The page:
Strengthen the weakest link.

Quality matters when quantity is an inadequate substitute.

Find limiting factors.

Quality matching: when each link is managed separately, the system can get stuck in a low-effectiveness state:
* Quality of the chain is equal to the lowest link.
* Improving on any other link is a waste.

Problems with chain-linked:
* Identify bottlenecks.
* Incremental change may not pay off and even make things worse: Focus success measurement on change itself.

Excellence in a chain-linked system is difficult to replicate.

Chapter 9 - Using Design

Strategy is not about choice/decision but about design, more constructed than chosen.

In design, issue of mutual adjustment: Sharp gain or cost on getting the combinations right or wrong.

Most of the work in system design is figuring out the interactions.

A design-type strategy is an adroit configuration of resources and actions that yields an advantage in a challenging situation.

Given a set bundle of resources, the greater the competitive challenge, the greater the need for the clever, tight integration of resources and actions.

Given a set level of challenge, higher-quality resources lessen the need for the tight integration of resources and actions.

Resources and tight coordination are partial substitutes for each other.

Tight integration cost:
* Harder to create.
* Narrower focus.
* More fragile.
* Less flexible to change.

Strategic resource is one that competitors cannot duplicate without suffering a net economic loss. High quality strategic resource yielding a powerful competitive advantage makes for great strategy simplicity (think useful patents). But it can impede innovation. Current profits are rarely associated with recent action, but with actions from the past.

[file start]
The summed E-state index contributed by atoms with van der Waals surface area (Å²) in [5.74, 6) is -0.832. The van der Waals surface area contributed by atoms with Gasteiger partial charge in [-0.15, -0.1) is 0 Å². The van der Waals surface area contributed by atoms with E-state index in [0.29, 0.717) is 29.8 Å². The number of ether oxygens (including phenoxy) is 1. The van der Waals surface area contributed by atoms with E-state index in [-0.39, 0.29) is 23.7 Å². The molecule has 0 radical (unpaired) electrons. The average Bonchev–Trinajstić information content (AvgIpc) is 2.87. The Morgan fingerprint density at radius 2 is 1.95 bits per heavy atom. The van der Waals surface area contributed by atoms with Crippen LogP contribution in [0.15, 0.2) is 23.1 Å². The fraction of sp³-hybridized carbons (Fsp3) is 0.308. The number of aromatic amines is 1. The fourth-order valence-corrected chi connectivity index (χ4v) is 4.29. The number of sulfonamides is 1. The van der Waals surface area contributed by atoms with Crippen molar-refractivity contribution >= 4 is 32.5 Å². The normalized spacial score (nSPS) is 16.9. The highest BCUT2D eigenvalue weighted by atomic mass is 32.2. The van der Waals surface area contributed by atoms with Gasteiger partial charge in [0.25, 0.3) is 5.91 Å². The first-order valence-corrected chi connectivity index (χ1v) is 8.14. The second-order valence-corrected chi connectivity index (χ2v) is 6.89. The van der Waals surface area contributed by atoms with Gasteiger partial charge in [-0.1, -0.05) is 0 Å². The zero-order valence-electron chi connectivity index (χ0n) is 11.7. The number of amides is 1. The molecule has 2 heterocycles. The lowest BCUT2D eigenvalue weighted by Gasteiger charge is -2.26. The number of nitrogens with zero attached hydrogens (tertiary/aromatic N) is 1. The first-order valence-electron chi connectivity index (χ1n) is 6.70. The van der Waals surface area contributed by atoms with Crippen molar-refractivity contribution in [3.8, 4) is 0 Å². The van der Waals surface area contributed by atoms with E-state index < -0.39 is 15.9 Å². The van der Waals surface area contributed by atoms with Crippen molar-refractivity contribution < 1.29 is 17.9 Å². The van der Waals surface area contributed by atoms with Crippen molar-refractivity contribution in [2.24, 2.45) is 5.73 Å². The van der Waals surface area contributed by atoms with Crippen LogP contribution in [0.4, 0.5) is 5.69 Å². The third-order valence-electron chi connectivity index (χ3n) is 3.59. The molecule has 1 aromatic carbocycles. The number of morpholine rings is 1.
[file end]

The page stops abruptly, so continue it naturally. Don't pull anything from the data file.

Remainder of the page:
Success leads to laxity and bloat, and these lead to decline.

Chapter 10 - Focus

Coordination of policies that produces extra power through their interacting and overlapping effects
Demands application of that power to the right target
At the core, strategy is about focus, and most complex organisations don’t focus their resources. Instead, they pursue multiple goals at once, not concentrating enough resources to achieve a breakthrough in any of them.

Chapter 11 - Growth

Healthy growth is not engineered (ie through acquisition). It is the outcome of growing demand for special capabilities or of expanded or extended capabilities. It is the outcome of having superior products or skills.

Chapter 12 - Using advantage

An advantage is the result of differences – an asymmetry between rivals. Knowing your relative strengths and weaknesses, as well as the relative strengths and weaknesses of your competitors, can help you find an advantage. Strengths and weaknesses are "relative" because a strength you have in one context, or against one competitor, may be a weakness in another context, or against a different competitor. Press where you have advantage and side-step situations in which you do not. Exploit rivals’ weaknesses; avoid leading with your own.